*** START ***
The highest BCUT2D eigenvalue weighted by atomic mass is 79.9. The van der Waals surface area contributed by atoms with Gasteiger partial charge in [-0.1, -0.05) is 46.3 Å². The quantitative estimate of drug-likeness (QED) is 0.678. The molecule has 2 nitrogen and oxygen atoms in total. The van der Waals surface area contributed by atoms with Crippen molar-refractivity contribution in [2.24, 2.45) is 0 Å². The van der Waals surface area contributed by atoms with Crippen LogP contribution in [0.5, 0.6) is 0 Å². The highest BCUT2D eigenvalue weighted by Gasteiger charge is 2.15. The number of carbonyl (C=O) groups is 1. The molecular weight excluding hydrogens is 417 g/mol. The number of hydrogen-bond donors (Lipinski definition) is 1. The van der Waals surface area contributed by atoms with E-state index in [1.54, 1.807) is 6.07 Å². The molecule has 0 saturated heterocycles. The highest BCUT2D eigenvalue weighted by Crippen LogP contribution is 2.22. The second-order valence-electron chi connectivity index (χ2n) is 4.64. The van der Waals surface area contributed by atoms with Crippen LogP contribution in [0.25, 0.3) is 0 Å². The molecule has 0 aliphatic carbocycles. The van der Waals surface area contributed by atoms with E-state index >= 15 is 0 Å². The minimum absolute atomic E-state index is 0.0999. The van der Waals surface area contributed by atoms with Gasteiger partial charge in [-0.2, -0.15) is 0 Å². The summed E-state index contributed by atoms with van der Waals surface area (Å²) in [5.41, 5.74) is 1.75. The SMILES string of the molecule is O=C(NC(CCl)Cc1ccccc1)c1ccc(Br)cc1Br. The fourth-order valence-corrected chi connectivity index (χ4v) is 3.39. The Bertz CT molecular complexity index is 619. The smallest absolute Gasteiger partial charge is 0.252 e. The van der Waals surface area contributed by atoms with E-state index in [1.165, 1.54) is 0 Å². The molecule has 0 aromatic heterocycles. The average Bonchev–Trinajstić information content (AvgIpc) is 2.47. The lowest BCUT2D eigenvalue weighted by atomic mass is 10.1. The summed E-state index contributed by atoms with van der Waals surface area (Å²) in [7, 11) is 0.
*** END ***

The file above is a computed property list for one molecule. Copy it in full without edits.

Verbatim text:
The highest BCUT2D eigenvalue weighted by atomic mass is 79.9. The van der Waals surface area contributed by atoms with Gasteiger partial charge in [-0.1, -0.05) is 46.3 Å². The quantitative estimate of drug-likeness (QED) is 0.678. The molecule has 2 nitrogen and oxygen atoms in total. The van der Waals surface area contributed by atoms with Crippen molar-refractivity contribution in [2.24, 2.45) is 0 Å². The van der Waals surface area contributed by atoms with Crippen LogP contribution in [0.5, 0.6) is 0 Å². The highest BCUT2D eigenvalue weighted by Gasteiger charge is 2.15. The number of carbonyl (C=O) groups is 1. The molecular weight excluding hydrogens is 417 g/mol. The number of hydrogen-bond donors (Lipinski definition) is 1. The van der Waals surface area contributed by atoms with E-state index in [1.54, 1.807) is 6.07 Å². The molecule has 0 saturated heterocycles. The highest BCUT2D eigenvalue weighted by Crippen LogP contribution is 2.22. The second-order valence-electron chi connectivity index (χ2n) is 4.64. The van der Waals surface area contributed by atoms with Crippen LogP contribution in [0.25, 0.3) is 0 Å². The molecule has 0 aliphatic carbocycles. The van der Waals surface area contributed by atoms with E-state index >= 15 is 0 Å². The minimum absolute atomic E-state index is 0.0999. The van der Waals surface area contributed by atoms with Gasteiger partial charge in [-0.2, -0.15) is 0 Å². The summed E-state index contributed by atoms with van der Waals surface area (Å²) in [5.41, 5.74) is 1.75. The SMILES string of the molecule is O=C(NC(CCl)Cc1ccccc1)c1ccc(Br)cc1Br. The fourth-order valence-corrected chi connectivity index (χ4v) is 3.39. The Bertz CT molecular complexity index is 619. The smallest absolute Gasteiger partial charge is 0.252 e. The van der Waals surface area contributed by atoms with E-state index in [1.165, 1.54) is 0 Å². The molecule has 0 aromatic heterocycles. The average Bonchev–Trinajstić information content (AvgIpc) is 2.47. The lowest BCUT2D eigenvalue weighted by atomic mass is 10.1. The summed E-state index contributed by atoms with van der Waals surface area (Å²) in [7, 11) is 0.